Whole genome sequencing: developments and future perspectives - webinar recording, January 2023

On 20 January 2023 we hosted a webinar discussion with Genomics England to hear the most recent updates and the future perspectives in paediatric genomics. You can watch the recording and read our speakers' responses to questions posed by delegates during the event.

You can jump to different sections of the webinar by using the 'chapters' on the video's play bar.

Webinar summary

The use of genomic approaches, including whole genome sequencing (WGS), is rapidly evolving. The ever-reducing cost of WGS, as well as the increase in accessibility and availability of testing, has reinforced the widespread increase in genomics use in clinical practice.

Numerous government-led ambitions are in place to continue expanding the use of genomics following the success of the 100,000 Genomics Project, including the provision of the Genomic Medicine Services and the roll-out of the Genomics England-led Newborn Screening Programme. 

The presentation from Genomics England highlighted developments and progress in the Newborn Genomes Programme, whilst a panel of senior clinicians provided expert reflections; including education and training, research, the importance of the patient and public voice, and wider issues.


Genomics England: Updates on the Newborn Genomes Programme 
Dr David Bick - Principal Clinician, Newborn Genomes Programme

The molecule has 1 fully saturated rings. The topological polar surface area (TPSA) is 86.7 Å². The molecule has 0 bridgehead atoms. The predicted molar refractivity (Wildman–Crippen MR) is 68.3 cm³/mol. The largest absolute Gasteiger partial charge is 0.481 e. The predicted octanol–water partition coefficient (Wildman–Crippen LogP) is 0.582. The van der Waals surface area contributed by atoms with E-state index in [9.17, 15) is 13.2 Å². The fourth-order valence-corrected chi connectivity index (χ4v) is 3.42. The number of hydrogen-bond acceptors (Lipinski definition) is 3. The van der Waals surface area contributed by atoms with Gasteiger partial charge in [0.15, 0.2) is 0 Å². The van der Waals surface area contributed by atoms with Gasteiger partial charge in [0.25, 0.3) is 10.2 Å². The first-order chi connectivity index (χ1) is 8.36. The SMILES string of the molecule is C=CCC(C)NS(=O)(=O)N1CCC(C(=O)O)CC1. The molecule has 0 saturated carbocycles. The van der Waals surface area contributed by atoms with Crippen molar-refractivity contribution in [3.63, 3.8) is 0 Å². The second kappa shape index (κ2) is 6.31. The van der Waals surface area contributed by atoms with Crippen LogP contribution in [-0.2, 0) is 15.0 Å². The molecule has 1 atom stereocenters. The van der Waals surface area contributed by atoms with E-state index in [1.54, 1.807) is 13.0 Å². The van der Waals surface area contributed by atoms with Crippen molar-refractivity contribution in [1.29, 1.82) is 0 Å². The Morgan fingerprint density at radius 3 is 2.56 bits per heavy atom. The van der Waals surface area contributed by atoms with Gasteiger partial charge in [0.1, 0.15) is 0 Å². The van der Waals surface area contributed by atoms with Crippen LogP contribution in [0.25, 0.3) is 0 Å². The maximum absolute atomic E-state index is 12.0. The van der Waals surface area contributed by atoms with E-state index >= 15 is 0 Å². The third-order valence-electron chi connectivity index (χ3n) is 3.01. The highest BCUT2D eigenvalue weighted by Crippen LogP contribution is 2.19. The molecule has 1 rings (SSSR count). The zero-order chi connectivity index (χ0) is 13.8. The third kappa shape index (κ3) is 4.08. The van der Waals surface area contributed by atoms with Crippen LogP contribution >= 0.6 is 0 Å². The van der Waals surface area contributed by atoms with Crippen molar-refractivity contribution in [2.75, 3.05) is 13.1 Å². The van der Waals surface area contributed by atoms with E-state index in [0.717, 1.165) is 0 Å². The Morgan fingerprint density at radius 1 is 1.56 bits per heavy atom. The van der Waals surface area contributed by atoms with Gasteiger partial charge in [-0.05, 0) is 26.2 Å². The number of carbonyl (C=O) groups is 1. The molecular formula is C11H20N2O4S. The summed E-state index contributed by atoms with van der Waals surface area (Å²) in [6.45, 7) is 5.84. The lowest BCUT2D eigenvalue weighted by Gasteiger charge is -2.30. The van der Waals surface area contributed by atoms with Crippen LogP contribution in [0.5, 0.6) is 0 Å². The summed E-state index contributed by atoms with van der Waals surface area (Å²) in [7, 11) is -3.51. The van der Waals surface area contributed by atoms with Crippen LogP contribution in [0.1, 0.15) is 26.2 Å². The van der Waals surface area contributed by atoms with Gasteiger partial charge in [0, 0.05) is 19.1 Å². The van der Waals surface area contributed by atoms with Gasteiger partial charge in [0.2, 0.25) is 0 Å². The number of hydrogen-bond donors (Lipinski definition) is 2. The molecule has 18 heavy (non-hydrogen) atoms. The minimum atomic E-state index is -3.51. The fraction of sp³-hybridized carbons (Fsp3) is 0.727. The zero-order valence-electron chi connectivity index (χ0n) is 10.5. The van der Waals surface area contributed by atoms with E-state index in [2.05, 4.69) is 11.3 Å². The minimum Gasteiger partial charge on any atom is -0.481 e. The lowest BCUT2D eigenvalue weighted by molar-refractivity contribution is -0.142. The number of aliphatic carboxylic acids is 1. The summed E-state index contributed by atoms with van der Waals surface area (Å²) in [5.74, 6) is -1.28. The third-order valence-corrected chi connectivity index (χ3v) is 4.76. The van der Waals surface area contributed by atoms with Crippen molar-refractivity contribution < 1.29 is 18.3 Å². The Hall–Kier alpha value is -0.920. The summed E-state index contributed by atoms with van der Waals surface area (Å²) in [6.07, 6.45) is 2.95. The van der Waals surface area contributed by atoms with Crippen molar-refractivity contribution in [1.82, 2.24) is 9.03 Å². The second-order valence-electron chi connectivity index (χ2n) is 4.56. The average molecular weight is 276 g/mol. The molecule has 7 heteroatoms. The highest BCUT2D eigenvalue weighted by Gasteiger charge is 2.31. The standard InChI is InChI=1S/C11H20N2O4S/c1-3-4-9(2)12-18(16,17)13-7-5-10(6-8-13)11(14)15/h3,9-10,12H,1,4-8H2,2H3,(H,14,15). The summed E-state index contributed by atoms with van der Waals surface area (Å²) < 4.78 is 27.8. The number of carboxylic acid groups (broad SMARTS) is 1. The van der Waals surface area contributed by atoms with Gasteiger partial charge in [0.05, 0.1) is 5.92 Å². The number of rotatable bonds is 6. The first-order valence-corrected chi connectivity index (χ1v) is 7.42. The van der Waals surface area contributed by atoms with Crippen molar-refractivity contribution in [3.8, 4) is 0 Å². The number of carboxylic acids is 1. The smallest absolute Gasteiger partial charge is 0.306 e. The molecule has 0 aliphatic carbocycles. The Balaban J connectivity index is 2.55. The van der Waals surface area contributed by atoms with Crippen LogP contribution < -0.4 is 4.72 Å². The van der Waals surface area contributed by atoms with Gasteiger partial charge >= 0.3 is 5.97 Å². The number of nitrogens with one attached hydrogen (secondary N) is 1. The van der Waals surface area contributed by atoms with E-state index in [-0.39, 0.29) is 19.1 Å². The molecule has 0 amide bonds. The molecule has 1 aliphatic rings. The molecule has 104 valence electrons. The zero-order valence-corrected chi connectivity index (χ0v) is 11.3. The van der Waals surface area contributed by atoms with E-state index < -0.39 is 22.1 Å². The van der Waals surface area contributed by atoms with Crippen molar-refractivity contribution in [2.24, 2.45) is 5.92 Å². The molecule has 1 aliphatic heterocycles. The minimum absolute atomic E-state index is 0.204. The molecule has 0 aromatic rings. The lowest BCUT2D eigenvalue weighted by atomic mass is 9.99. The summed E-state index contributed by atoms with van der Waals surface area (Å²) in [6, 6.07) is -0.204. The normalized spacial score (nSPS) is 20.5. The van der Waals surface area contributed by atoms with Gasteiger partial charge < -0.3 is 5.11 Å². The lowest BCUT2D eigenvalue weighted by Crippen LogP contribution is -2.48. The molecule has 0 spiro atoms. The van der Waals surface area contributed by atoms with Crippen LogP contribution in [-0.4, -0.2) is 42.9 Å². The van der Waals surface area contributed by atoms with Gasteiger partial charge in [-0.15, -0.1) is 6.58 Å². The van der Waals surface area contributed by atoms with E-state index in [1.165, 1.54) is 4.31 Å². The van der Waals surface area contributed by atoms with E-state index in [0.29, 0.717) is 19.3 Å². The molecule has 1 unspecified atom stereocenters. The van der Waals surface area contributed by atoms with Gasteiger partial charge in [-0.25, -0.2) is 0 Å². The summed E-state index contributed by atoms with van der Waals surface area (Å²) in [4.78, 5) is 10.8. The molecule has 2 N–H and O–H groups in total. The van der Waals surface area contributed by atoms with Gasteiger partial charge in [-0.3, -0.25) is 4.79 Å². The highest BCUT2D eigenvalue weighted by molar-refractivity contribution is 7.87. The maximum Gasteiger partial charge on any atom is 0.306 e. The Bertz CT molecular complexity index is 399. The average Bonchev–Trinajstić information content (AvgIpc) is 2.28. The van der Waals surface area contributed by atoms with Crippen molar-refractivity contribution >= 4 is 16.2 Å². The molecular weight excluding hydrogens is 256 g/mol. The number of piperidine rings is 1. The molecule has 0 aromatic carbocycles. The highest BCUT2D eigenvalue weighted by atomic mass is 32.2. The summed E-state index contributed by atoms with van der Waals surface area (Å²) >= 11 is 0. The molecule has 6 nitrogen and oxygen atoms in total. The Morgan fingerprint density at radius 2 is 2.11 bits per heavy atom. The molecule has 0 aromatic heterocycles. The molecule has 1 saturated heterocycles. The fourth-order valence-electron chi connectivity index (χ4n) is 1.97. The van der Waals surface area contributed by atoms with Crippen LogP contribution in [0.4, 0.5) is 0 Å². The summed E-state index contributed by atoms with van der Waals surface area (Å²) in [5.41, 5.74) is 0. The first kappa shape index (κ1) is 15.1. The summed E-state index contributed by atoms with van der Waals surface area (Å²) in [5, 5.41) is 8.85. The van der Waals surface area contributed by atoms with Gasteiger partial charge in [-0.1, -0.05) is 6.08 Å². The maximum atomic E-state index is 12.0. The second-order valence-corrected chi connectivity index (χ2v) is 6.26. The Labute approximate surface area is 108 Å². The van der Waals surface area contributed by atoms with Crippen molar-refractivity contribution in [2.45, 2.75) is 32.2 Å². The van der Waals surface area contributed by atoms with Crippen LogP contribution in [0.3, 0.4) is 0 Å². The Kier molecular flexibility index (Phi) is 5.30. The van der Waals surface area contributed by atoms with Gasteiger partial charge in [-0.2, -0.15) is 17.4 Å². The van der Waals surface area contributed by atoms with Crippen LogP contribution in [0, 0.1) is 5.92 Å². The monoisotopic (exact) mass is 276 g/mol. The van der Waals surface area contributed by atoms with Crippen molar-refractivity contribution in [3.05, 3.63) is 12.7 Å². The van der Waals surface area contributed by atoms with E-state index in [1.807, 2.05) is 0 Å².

Alice Tuff-Lacey – Programme Lead, Newborn Genomes Programme  

Education and Training Dr Ellie Hay - Consultant in Clinical Genetics and Genomics, Great Ormond Street Hospital

Rare conditions and the Patient and Public Voice
Dr Claire Andersen - Scientific Communications Officer, Unique

Genomics in Research 
Professor Paul Dimitri 
Vice President for Science and Research, Royal College of Paediatrics and Child Health 

Case Study (PALOH) 
Professor Bill Newman - Professor of Translational Genomic Medicine, University of Manchester

Questions and answers

Delegates were invited to submit questions both before and during the event. Our speakers and Genomics England have kindly provided responses to all queries.

Research and intervention scope

Q: Is there any work done on pharmacogenomic screening of the data? Is there a way to get involved?

Once the study begins, we do not anticipate feeding back pharmacogenomic results to participants and their parents. It is possible that researchers may wish to apply to access the National Genomic Research Library (NGRL) in order to undertake research that focuses on pharmacogenomics.

See details of research on Genomics England website

Q: Is it possible to test the mother for the DNA variant putting babies at risk for gentamicin ototoxicity?

We are only genetically testing newborns, not mothers. Previous research called the PALOH study involved rapid testing of babies after birth to identify those at increased risk of gentamicin ototoxicity, using a different genetic technology that looks for a specific variant with results available within hours. 

This has now been recommended by NICE.

Q: If this is implemented nationwide in the future, does that mean that SCID screening will phase out, or do you think they will go hand in hand?

The Newborn Genomes Programme’s study will run alongside established screening programmes. The study will not replace those programmes. The evidence generated by the study will be used by the National Screening Committee to inform their future policies with respect to newborn screening.

Navigating pressures on existing systems

Q: Given the amount of pressure that NHS is currently under, including the clinical genetics services, how will the analysis and communication of results of the Newborn WGS screening back to parents be handled and how will that affect the waiting times for other NHS patients who are already waiting for genetic testing results?